My problem with lining up the fabric the way I did is that two sides of the block (top and left) are on the bias. I have to remember that so that I can take care in handling the block later.
I still have to applique the Grandmother’s Flower Garden to a background, so perhaps I should do that instead of starting the Nosegay. It shouldn’t take too much time, especially if I machine applique the petals. Stay tuned.
One of my faithful readers asked me to publish a list of quilt and creativity books that I acquire. It would be nice if I wrote a review of each one, but I will start out with just a list.
Paper Piecing Picnic from the editors and contributors of Quilter’s Newsletter Magazine and Quiltmaker Magazine. Thanks JCN!
Kaffe Fassett’s Museum Quilts with Liza Prior Lucy. Thanks Beth!
Textile Designs: 200 years of patterns for the printed fabrics arranged by motif, colour, period and design by Susan Meller and Joost Elffers. Thanks JZS!
Mary Shaffer: American quilt maker by Gwen Marston. Thanks, Ruth!
Borders, Bindings and Edges: the art of finishing your quilt by Sally Collins. Thanks, Ruth!
Thanks go to people, because I bought the books with birthday money or was given the books for my birthday. I know this isn’t an exhaustive list, so check back. I am a lucky girl.
Kissy Fish is a small piece that I created so I would have some handwork and be able to try a few things. I haven’t worked on it lately due to time, and didn’t for a long time, because of an injury. In a continuing effort to sew and make progress on my quiltmaking, I pulled out the project and brought it with me to DS’ appointment today.
Every Friday I have about an hour to do something portable and not computer related. I have been bringing blank paper and writing letters. Over Christmas, I brought Christmas cards and wrote those. It occurred to me today that I could bring a portable sewing/quiltmaking project and make some small progress.
One reason I started this project was because of the embroidery articles in Quilting Arts magazine. I thought I would like to try some of the stitches, but am not interested at all in Redwork or an entire project based on embroidery such as a crazy quilt. I also had a lot of beads and thought it would be good to try beading out. Around that time I saw the work of quilt artist, Susan Carlson, on Simply Quilts and was inspired to try both beading and embroidery in a free form sort of way on Kissy Fish.
It is not meant to be a great work of ART. It is meant to be a test piece for me. I hope that it comes out well, but I am giving myself permission to do what I can and screw up if I need to. It is quite liberating to think this way.
George is DS’ much beloved “Lovey.” As a Beanie Baby, George wasn’t designed for the difficult life he has been allotted. George gets laid on, rubbed, tossed, swing by his tail, hidden, etc. In the last little while, I have convinced DS that George is getting old and needs to be coddled, so George mostly lives in bed with 37 other stuffed animals, a body pillow, 4 regular pillows, numerous books and magazine and is only subject to extreme love at night.
Periodcally George gets too much love and begins to leak as DS is preparing for sleep. This creates cries of abject horror as they did tonight. There is no putting off the repair of George or there will be no sleep for any of us for hours. The sleep, when it finally comes, will the sleep of exhaustion and tears — not restful sleep. I must immediately go up and repair him.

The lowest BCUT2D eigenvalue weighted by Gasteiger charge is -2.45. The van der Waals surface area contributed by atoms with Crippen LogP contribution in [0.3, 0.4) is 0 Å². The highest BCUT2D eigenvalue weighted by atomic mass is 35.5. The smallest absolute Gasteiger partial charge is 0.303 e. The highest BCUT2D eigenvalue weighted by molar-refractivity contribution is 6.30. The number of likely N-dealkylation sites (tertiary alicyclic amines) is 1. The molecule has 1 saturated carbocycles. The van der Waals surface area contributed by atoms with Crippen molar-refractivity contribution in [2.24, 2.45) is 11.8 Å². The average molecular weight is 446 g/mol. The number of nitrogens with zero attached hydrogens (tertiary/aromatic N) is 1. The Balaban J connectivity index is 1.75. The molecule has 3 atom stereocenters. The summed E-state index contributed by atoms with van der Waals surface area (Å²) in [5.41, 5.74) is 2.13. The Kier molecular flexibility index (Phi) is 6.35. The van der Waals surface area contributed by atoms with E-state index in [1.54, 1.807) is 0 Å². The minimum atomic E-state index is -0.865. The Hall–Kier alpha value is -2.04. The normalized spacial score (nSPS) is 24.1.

Creativity comes in mysterious ways and I guess this is preparing me for what is to come or continuing the brief spurts of creativity I am forcing on myself.
I spent the weekend in Seattle with JCN. We hung up her drapes, which are silk and called Poppy, but the color really looks like raspberries. I was somewhat inspired by the embroidery of Riita-Liisa Havisto of Finland, which was on display, with her daughter’s work at the Nordic Heritage Museum. You can see an announcement at http://www.nordicmuseum.org/index.php?t=events&c=full&e=156 or find much about their work using this search.
The detail fo the stitching was wonderful. It made me want to do hand stitching.
I had been thinking of this machine lately and had a chance to go and look at it on Saturday. I am in love. The thing is wonderful! I want it. You can see all of the bells and whistles at the official Janome 11,000 page.
I have a Janome 9000 and have been very happy with it. Lately I have been lusting after a new machine and the 11000 looks wonderful. It has the same precision sewing that my current machine does, the color screen (that uses a stylus and not fingers) as well as the larger bed that some of my pals have been raving about in the
Janome 6500. I believe that is that the correct model.
The 11000 can read from CDs, straight from a computer or, as I mentioned from a flash drive! There is a USB slot so you can stick a flash drive right into the
sewing machine! Talk about cyborgs! This is a computer-sewing machine
cyborg, if there is such a thing.
The cost, with all the bells and whistles is too much. I don’t have it.
I went to a different dealer than I have been visting and they were very nice, very attentive and not slimey. Classes on using the machine and the software are included for as long as I own the machine. They also have an embroidery club that meets every
month. They offer membership that club free for a year after you buy a machine. I don’t do a lot of embroidery, but I enjoy the simple things that I do with the embroidery module. With the 11000, it sounds like Janome has made the embroidery module much easier to use and manipulate the designs, so I might use it more often.
Sigh. I just wish it weren’t so much, though I am sure it is
worth it. I told DH about it and he didn’t say anything. I will just
have to work harder and save my pennies. Or win the lottery.